The Young One, a glorious and epic tale about an ordinary man
by Muriel Del Don
- LOCARNO 2016: The debut fictional feature by Julien Samani casts us out to sea, on board a huge imaginary boat where the very concept of humanity is put to the test
After his 2004 documentary La peau trouée, a masterful piece about shark fisherman in Ireland, French director Julien Samani decided to once again set sail on board a huge vessel, inhabited by ethereal yet extremely physical, calm and violent characters, in his first fictional feature, The Young One [+see also:
film profile], which is being shown in competition at the 69th Locarno Film Festival.
Zico (Kévin Azaïs), the protagonist, is sick of his monotonous everyday life in Le Havre, which is just too peaceful for his liking. His dreams carry him far far away, which is why he decides to set sail on a cargo ship for a geographically uncertain destination with profound symbolic value. The journey is symbolic of rebirth and soul-searching, an ongoing exercise in which what counts is not the destination, but the intensity of the here and now. The sea, a boundless mirror in which to discover your deepest self, frames (and imprisons) an overwhelming human adventure in which you have to lose yourself to find yourself. The journey allows Zico to face his fears, and the tension continues with the rest of the crew: the unstable and mysterious captain played by Jean-François Stéverin and his faithful first officer played by Samir Guesmi, without forgetting court jester Moctar (Lazare Minoungou) and the way the ship is constantly breaking down put his dreams of escaping in jeopardy. And so begins an tireless fight against the adversities of nature as well as, and above all, the dark side of humanity. ‘Homo homini lupus’ (‘man is wolf to man’) is the mantra that accompanies the cargo ship as it leaves Le Havre, a sort of refuge from the world as well as an arena in which you must fight for survival.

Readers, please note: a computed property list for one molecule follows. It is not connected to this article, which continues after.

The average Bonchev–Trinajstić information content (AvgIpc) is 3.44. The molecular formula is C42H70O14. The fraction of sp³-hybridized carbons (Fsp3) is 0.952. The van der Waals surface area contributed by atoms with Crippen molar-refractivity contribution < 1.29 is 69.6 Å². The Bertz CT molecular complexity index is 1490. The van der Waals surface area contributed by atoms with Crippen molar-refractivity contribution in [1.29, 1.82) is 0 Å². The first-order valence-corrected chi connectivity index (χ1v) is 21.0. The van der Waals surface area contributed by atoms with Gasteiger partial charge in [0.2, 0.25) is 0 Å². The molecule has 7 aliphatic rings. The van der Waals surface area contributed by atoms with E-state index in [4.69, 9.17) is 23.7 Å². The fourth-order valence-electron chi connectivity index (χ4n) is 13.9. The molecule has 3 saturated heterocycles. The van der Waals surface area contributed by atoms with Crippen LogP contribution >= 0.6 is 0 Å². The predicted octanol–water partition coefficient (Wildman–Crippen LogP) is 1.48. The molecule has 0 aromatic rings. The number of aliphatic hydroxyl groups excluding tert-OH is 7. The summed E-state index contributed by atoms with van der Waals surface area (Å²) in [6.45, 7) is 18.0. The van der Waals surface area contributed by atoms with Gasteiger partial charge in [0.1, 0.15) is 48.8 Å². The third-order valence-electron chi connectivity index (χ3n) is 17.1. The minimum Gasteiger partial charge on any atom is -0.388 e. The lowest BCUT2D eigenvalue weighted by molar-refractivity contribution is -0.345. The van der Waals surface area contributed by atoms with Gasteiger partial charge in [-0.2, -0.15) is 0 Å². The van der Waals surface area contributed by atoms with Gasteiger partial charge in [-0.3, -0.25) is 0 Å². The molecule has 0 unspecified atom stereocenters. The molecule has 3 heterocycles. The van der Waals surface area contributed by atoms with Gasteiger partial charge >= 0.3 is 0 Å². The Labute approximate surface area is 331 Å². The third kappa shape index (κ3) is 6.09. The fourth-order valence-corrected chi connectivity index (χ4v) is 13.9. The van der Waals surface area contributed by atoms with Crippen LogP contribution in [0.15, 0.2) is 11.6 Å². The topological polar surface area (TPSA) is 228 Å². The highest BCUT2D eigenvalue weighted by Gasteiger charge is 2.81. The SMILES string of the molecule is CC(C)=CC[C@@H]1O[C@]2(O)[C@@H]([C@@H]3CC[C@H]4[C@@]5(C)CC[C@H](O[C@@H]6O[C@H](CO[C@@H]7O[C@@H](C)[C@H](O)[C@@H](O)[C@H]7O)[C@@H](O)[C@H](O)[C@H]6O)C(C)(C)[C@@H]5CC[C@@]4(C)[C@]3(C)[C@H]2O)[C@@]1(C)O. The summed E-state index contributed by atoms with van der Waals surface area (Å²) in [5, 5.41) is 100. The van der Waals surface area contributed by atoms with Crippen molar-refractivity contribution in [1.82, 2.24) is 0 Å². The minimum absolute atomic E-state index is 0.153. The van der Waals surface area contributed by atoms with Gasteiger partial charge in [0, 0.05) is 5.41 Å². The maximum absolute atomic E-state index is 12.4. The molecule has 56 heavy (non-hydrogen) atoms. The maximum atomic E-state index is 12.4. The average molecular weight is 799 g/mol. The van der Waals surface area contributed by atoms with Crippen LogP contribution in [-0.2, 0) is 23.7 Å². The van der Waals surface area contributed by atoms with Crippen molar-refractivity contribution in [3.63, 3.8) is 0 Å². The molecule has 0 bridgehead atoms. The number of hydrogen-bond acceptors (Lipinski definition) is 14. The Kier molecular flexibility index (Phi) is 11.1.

Julien Samani brings us a modern, mysterious and adventurous interpretation of Joseph Conrad, a sort of cinematographic tribute to a writer and a novel (Youth) that Samani deeply loved. “Literature is a form of nourishment for me” states the French director, who decided, with this film, to leave the world of documentary film behind to take on fiction. Even his early films hinted at this desire to escape, to go right up to the border between reality and fiction. In the case of The Young One, the mystery and dreamscape is enclosed within the ship that leads to the protagonists to a dreamt-of Africa, unreal and powerful. Theirs is a symbolic epic in which the sea becomes the metaphor for their personal transformation, and the claustrophobic labyrinth inside this steel monster the reflection of their inner torments. Zico must fight to maintain his balance as he teeters on the border between two worlds: the calm innocence of his dreams and his harsh and violent encounter with a brutal reality that’s all about survival of the fittest.
The Young One, like the director’s previous films, is inhabited exclusively by men who fight an unexpected and wild nature. Basically, it centres around a male-oriented universe in which the myth of superman gives rise to a world built on heightened emotions, broken dreams and sensuality. It’s like the film unfolds within a dreamlike dimension that gains the upper hand over the narration. The journey is simply a pretext for talking about the profound feelings that drive the characters, in particular Zico. Ulysse Klotz’s music (which he composed with the director himself), as enticing as the song of a siren, tastefully accompanies the images, many of which are aesthetically very majestic, giving them a rough yet melodious finish. A film as poetic and unpredictable as the sea itself.
(Translated from Italian)
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